Urban Farming is becoming more and more popular, most notably in Germany. Mainly in Berlin, the trend cannot be dismissed from one’s thoughts. Urban gardens are connected with social feelings. Agriculture is moving to the cities, making our lives there more worth living.
“An urban farm grows food in an urban area on land – usually either a backyard or a vacant lot – that would not typically be dedicated to producing food.” (Molly Watson, about.com)
There are community gardens since the 70ies, so it’s not a new idea. People come together and make collective flower and vegetable beds in order to fight against the decay of the urban districts. A good example is Detroit, which implemented the world’s hugest city-farm-project or New York.
Why are people following this trend? A lot of industrial areas are free-standing and the number of inhabitants is also constantly decreasing, therefore there is enough space for urban fields. It’s obvious that there is also a trend towards self-supply because the salaries are decreasing and a lot of people are losing their jobs, so they have less money available per month. The prices of goods are also constantly rising. No matter if Shanghai, Hongkong or Singapur, those metropolis are using the concept of urban farming successfully.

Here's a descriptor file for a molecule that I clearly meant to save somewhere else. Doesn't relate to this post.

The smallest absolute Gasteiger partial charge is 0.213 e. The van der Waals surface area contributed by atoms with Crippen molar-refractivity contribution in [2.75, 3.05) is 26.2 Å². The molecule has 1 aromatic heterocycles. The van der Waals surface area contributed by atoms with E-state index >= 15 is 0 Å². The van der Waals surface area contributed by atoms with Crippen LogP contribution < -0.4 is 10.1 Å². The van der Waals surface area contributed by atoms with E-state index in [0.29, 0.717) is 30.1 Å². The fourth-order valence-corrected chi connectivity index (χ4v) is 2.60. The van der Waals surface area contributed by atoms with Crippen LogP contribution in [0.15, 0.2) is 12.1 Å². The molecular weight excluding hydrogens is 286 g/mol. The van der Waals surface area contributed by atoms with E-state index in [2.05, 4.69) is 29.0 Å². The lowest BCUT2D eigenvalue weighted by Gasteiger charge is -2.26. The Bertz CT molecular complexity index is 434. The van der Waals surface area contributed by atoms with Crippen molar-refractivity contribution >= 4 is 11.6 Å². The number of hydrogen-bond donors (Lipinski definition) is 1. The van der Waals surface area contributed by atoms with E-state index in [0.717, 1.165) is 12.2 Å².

“Our ultimate goal is to get the members to go home and set up a garden at their house, to take the farm home.”(The News & Observer)
For more details and information, follow these links:
If you want to see practical examples, where urban farming is successful, we truly recommend you this article:
In the video below the American Society of Landscape Architects provides a fascinating introduction to the whole notion of urban farming. They use animation techniques to show a variety of ways that cities can accommodate farming in public spaces, rooftop gardens, backyard gardening and much more.
Author: Norina Künzl
Date: 30 May 2012